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Antibiotics Are Overprescribed For Sinus Infections

Most patients with rhinosinusitis, usually called a sinus infection, are prescribed antibiotics by their doctors even though their problems are caused by a virus, not bacteria. Antibiotics do nothing to combat virus infections.

According to a new study published in the Archives of Otolaryngology, in the 4 years from 1999 to 2002, there were 14.28 million doctor visits for chronic rhinosinusitis and 3.12 million visits for acute rhinosinusitis. Chronic rhinosinusitis lasts three months or longer, while acute rhinosinusitis lasts for a month or less.

Over 80 percent of acute infections were treated with antibiotics, the study found, while 70 percent of chronic infections were prescribed antibiotics. This represents a fifth of all adults and one-tenth of all children who are prescribed antibiotics each year.

The findings are worrisome because this is yet another example of the overuse of antibiotics leading to more dangerous, drug-resistant bacteria.

“We don’t want to be using up our antibiotics on these people,” said Dr. Don Leopold, chair of the University of Nebraska Medical Center’s Department of Otolaryngology, in a news report on the findings. Dr. Leopold, who worked on the sinus study, said there are no approved drugs to treat sinus infections and no recommended course of treatment.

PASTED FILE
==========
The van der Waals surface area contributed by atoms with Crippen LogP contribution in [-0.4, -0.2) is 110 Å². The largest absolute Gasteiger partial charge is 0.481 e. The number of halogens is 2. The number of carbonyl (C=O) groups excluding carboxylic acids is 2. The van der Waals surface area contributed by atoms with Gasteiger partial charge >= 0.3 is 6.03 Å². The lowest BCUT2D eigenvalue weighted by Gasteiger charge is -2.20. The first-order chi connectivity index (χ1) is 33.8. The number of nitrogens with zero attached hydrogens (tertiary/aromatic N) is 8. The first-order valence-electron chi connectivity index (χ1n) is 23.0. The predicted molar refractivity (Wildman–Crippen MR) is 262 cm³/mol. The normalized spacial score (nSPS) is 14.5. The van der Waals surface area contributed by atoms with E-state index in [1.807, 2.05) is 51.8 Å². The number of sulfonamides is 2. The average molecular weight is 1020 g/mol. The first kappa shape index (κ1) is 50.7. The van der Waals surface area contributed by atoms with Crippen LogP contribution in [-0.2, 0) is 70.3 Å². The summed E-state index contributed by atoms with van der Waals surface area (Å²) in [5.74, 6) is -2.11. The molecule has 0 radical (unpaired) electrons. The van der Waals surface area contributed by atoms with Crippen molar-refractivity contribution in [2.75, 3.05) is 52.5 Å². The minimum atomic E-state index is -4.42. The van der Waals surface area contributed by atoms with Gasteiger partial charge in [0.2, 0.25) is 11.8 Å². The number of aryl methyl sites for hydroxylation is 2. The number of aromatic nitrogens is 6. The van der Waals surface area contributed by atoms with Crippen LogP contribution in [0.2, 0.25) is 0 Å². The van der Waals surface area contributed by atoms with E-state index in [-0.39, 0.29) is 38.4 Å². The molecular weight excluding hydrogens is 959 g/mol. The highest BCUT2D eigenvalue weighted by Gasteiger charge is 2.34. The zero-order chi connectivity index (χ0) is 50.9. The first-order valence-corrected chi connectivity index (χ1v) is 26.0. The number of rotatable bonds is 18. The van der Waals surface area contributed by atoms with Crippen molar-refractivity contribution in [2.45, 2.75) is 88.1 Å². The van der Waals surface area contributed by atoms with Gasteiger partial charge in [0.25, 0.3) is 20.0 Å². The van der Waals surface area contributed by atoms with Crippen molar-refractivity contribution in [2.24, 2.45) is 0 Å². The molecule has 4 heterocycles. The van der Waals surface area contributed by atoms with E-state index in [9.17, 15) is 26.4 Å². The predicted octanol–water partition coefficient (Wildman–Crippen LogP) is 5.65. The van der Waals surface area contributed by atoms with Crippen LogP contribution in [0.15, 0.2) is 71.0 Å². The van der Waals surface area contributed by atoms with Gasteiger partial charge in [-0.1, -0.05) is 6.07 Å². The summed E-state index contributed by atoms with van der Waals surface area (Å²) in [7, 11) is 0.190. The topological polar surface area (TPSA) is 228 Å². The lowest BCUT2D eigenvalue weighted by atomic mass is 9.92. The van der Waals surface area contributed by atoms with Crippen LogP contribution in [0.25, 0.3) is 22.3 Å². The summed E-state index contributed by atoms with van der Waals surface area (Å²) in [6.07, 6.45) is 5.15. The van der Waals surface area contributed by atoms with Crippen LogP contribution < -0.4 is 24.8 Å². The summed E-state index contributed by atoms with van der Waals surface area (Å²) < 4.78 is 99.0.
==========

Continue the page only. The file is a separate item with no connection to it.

Looking To The Past For Safer Treatments

As well as breeding drug-resistant strains of bacteria, antibiotics can also have serious, even life-threatening, side effects.

For most sinus infections, Dr. Leopold suggested saline flushing as an alternate treatment. Saline flushes can be bought over-the-counter and are less expensive than prescription drugs.

“It’s a very old remedy, but something I think we physicians have forgotten,” Dr. Leopold said.

Other remedies for sinus problems have also proved safe and effective for many patients, including Chiropractic adjustments, Acupuncture treatments and nasal sprays containing herbal compounds such as xylitol.

SOURCES: Archives of Otolaryngology, March 2007;;